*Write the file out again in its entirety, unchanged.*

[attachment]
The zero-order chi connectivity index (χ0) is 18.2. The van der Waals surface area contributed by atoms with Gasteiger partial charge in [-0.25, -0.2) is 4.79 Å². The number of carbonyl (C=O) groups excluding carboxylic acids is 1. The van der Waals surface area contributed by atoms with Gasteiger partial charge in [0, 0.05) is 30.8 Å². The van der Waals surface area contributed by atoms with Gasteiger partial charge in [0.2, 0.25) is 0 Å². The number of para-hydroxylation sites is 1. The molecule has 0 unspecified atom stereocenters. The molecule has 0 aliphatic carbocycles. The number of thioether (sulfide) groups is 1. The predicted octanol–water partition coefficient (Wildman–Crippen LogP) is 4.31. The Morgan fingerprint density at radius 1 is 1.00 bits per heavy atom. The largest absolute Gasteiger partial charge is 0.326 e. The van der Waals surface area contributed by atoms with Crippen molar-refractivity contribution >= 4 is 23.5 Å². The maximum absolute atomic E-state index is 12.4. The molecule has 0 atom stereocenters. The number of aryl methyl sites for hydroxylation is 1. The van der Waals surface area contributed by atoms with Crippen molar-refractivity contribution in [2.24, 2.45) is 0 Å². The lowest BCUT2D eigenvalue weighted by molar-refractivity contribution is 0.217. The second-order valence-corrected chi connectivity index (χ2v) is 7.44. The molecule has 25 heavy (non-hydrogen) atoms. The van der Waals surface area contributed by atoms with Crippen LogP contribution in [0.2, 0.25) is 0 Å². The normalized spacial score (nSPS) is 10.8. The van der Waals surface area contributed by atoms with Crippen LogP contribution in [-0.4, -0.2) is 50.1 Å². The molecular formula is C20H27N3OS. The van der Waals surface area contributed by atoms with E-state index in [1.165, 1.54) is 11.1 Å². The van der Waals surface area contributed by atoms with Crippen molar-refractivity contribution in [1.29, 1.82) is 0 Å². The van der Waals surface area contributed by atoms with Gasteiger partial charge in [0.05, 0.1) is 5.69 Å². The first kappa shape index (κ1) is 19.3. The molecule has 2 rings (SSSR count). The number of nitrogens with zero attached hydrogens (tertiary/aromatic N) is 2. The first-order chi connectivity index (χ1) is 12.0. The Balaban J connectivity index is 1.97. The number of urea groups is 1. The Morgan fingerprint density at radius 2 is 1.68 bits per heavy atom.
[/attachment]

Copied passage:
The zero-order chi connectivity index (χ0) is 18.2. The van der Waals surface area contributed by atoms with Gasteiger partial charge in [-0.25, -0.2) is 4.79 Å². The number of carbonyl (C=O) groups excluding carboxylic acids is 1. The van der Waals surface area contributed by atoms with Gasteiger partial charge in [0, 0.05) is 30.8 Å². The van der Waals surface area contributed by atoms with Gasteiger partial charge in [0.2, 0.25) is 0 Å². The number of para-hydroxylation sites is 1. The molecule has 0 unspecified atom stereocenters. The molecule has 0 aliphatic carbocycles. The number of thioether (sulfide) groups is 1. The predicted octanol–water partition coefficient (Wildman–Crippen LogP) is 4.31. The Morgan fingerprint density at radius 1 is 1.00 bits per heavy atom. The largest absolute Gasteiger partial charge is 0.326 e. The van der Waals surface area contributed by atoms with Crippen molar-refractivity contribution >= 4 is 23.5 Å². The maximum absolute atomic E-state index is 12.4. The molecule has 0 atom stereocenters. The number of aryl methyl sites for hydroxylation is 1. The van der Waals surface area contributed by atoms with Crippen molar-refractivity contribution in [2.24, 2.45) is 0 Å². The lowest BCUT2D eigenvalue weighted by molar-refractivity contribution is 0.217. The second-order valence-corrected chi connectivity index (χ2v) is 7.44. The molecule has 25 heavy (non-hydrogen) atoms. The van der Waals surface area contributed by atoms with Crippen LogP contribution in [0.2, 0.25) is 0 Å². The normalized spacial score (nSPS) is 10.8. The van der Waals surface area contributed by atoms with Crippen LogP contribution in [-0.4, -0.2) is 50.1 Å². The molecular formula is C20H27N3OS. The van der Waals surface area contributed by atoms with E-state index in [1.165, 1.54) is 11.1 Å². The van der Waals surface area contributed by atoms with Crippen molar-refractivity contribution in [1.29, 1.82) is 0 Å². The van der Waals surface area contributed by atoms with Gasteiger partial charge in [0.05, 0.1) is 5.69 Å². The first kappa shape index (κ1) is 19.3. The molecule has 2 rings (SSSR count). The number of nitrogens with zero attached hydrogens (tertiary/aromatic N) is 2. The first-order chi connectivity index (χ1) is 12.0. The Balaban J connectivity index is 1.97. The number of urea groups is 1. The Morgan fingerprint density at radius 2 is 1.68 bits per heavy atom.